Shack one-oh-seven has a reputation as being the hardest to manage in the daily newspaper circulation system. The District Manager never visits the shack. The rumour is he’s afraid to. The sub-manager, Dino Testa is a carrier promoted to the position. He’s a nice, easy-going guy who opens and closes the shack and does the paperwork.
The real power is Jim Hartman, clean cut, smart-mouthed, and mean. What Hartman wants Rick Walsh makes happen. Walsh is a sixteen-year-old with a five-o'clock shadow. An auto mechanic shop student, he’s dumb, tough and not afraid of anyone. With muscles bulging beneath the turned-up sleeves of a black t-shirt, nobody gives him lip.
This is how it works.
On his first day as a real carrier, he comes directly to the shack from school. He’s one of the first there and hoists himself on the bench and sits waiting for the truck to arrive. He can’t stop grinning. He feels good, one of the guys, plus he’ll have pocket money. Sometimes his parents spend his allowance at the Legion where they go every weekend.
Soon other guys arrive all talking about the fight after school. Walsh took on a real tough wop and broke his nose with a single punch. Blood was all over the place.
Walsh and Hartman swagger in. Everyone wants to hear the details and Walsh serves them up.
“I heard the guy's nose crack.” Walsh short-jabs the air. “I was going to put the boots to him but didn’t want to get his fucking blood all over my GWG’s.” His white jeans don’t even have a grass stain.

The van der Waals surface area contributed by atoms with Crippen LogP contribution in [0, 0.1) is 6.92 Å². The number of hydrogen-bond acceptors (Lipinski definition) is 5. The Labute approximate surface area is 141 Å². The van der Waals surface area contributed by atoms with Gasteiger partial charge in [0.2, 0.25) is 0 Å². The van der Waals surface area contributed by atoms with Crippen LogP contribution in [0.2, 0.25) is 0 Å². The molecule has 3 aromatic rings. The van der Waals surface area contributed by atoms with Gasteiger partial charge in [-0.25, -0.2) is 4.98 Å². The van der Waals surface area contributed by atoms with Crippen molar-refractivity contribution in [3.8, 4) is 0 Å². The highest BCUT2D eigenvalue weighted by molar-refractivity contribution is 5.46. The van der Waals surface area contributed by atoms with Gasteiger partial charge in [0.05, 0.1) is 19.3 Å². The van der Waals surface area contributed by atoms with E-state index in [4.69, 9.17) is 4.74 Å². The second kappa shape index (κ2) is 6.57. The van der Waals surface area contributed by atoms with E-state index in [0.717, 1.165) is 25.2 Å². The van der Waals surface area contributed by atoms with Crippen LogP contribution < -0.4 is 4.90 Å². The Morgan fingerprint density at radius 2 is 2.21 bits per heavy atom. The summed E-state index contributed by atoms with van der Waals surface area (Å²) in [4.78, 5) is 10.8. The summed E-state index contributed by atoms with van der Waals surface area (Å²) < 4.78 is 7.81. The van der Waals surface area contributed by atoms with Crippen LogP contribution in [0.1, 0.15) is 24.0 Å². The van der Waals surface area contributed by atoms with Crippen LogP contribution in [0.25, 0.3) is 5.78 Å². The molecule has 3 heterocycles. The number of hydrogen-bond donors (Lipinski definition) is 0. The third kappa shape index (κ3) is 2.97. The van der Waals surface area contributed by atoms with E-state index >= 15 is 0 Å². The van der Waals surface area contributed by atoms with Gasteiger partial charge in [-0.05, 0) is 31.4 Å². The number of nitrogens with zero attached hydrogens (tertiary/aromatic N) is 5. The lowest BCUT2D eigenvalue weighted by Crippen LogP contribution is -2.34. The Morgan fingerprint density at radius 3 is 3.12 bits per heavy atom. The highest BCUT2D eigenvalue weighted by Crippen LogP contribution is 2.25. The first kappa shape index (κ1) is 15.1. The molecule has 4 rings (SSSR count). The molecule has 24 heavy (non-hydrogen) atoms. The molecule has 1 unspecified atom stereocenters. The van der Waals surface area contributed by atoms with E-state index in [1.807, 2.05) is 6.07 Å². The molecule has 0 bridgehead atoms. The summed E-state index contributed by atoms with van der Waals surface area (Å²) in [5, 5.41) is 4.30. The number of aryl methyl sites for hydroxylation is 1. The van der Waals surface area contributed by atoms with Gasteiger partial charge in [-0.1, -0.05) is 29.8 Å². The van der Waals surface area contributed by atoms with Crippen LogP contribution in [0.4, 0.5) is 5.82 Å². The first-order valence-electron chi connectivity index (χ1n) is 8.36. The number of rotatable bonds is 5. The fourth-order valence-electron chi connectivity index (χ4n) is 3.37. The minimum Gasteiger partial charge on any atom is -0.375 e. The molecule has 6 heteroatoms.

“Terrific, he says.” He wants to be part of the event.
Hartman stares straight at him, lights a cigarette, flicks the burning match on the wood floor. It gets quiet.
He smiles, swallows his fear only to have it rise right back up in his throat.
“You’re sitting in my spot,” Hartman says.
He jumps down, grabs his bags and moves to one of the many empty spots.
“That’s Rick’s spot.”
He moves to another space.
“That’s my spot too,” Hartman says.
He stands in the middle of the shack, all vacant spots on the bench evidently reserved for Walsh and Hartman. He looks at his friends. They either avoid his eyes or are enjoying his embarrassment glad it isn’t them. He feels hot, stupid, and has to take a piss.
“Truck’s here,” shouts Testa.
He’s dizzy with relief as he leaves the shack with the rest of the carriers to help unload the newspapers. He’s got the message. He might now be a regular, but he’s still shit and don’t forget it.
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